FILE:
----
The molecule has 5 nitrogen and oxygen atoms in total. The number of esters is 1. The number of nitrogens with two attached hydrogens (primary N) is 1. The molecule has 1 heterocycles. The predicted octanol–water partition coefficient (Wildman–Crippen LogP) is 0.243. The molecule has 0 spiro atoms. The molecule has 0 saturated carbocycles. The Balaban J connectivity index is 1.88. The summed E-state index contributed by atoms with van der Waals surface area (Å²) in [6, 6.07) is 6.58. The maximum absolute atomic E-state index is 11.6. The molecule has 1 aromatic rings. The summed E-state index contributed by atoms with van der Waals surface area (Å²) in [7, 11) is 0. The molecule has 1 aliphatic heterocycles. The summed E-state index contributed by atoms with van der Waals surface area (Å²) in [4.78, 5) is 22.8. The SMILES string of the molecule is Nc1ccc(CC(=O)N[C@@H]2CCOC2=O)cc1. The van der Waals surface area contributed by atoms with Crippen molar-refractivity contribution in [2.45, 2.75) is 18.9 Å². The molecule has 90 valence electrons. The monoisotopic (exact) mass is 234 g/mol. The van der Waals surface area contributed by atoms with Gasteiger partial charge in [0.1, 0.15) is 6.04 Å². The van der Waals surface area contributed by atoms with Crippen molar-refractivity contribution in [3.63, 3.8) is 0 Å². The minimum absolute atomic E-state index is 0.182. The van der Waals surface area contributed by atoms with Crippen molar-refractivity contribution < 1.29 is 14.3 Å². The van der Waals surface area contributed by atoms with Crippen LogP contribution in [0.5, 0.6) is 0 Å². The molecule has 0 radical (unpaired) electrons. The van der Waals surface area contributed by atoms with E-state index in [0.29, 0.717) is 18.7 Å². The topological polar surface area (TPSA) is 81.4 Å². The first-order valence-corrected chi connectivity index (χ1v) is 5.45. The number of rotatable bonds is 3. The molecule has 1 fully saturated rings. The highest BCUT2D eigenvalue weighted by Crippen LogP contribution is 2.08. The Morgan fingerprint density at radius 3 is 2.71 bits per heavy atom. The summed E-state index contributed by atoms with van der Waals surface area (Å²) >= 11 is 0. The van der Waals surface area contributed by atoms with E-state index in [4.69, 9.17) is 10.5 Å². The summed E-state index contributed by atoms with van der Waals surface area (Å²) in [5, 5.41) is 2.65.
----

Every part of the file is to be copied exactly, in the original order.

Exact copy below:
The molecule has 5 nitrogen and oxygen atoms in total. The number of esters is 1. The number of nitrogens with two attached hydrogens (primary N) is 1. The molecule has 1 heterocycles. The predicted octanol–water partition coefficient (Wildman–Crippen LogP) is 0.243. The molecule has 0 spiro atoms. The molecule has 0 saturated carbocycles. The Balaban J connectivity index is 1.88. The summed E-state index contributed by atoms with van der Waals surface area (Å²) in [6, 6.07) is 6.58. The maximum absolute atomic E-state index is 11.6. The molecule has 1 aromatic rings. The summed E-state index contributed by atoms with van der Waals surface area (Å²) in [7, 11) is 0. The molecule has 1 aliphatic heterocycles. The summed E-state index contributed by atoms with van der Waals surface area (Å²) in [4.78, 5) is 22.8. The SMILES string of the molecule is Nc1ccc(CC(=O)N[C@@H]2CCOC2=O)cc1. The van der Waals surface area contributed by atoms with Crippen molar-refractivity contribution in [2.45, 2.75) is 18.9 Å². The molecule has 90 valence electrons. The monoisotopic (exact) mass is 234 g/mol. The van der Waals surface area contributed by atoms with Gasteiger partial charge in [0.1, 0.15) is 6.04 Å². The van der Waals surface area contributed by atoms with Crippen molar-refractivity contribution in [3.63, 3.8) is 0 Å². The minimum absolute atomic E-state index is 0.182. The van der Waals surface area contributed by atoms with Crippen molar-refractivity contribution < 1.29 is 14.3 Å². The van der Waals surface area contributed by atoms with Crippen LogP contribution in [0.5, 0.6) is 0 Å². The molecule has 0 radical (unpaired) electrons. The van der Waals surface area contributed by atoms with E-state index in [0.29, 0.717) is 18.7 Å². The topological polar surface area (TPSA) is 81.4 Å². The first-order valence-corrected chi connectivity index (χ1v) is 5.45. The number of rotatable bonds is 3. The molecule has 1 fully saturated rings. The highest BCUT2D eigenvalue weighted by Crippen LogP contribution is 2.08. The Morgan fingerprint density at radius 3 is 2.71 bits per heavy atom. The summed E-state index contributed by atoms with van der Waals surface area (Å²) >= 11 is 0. The van der Waals surface area contributed by atoms with E-state index in [4.69, 9.17) is 10.5 Å². The summed E-state index contributed by atoms with van der Waals surface area (Å²) in [5, 5.41) is 2.65.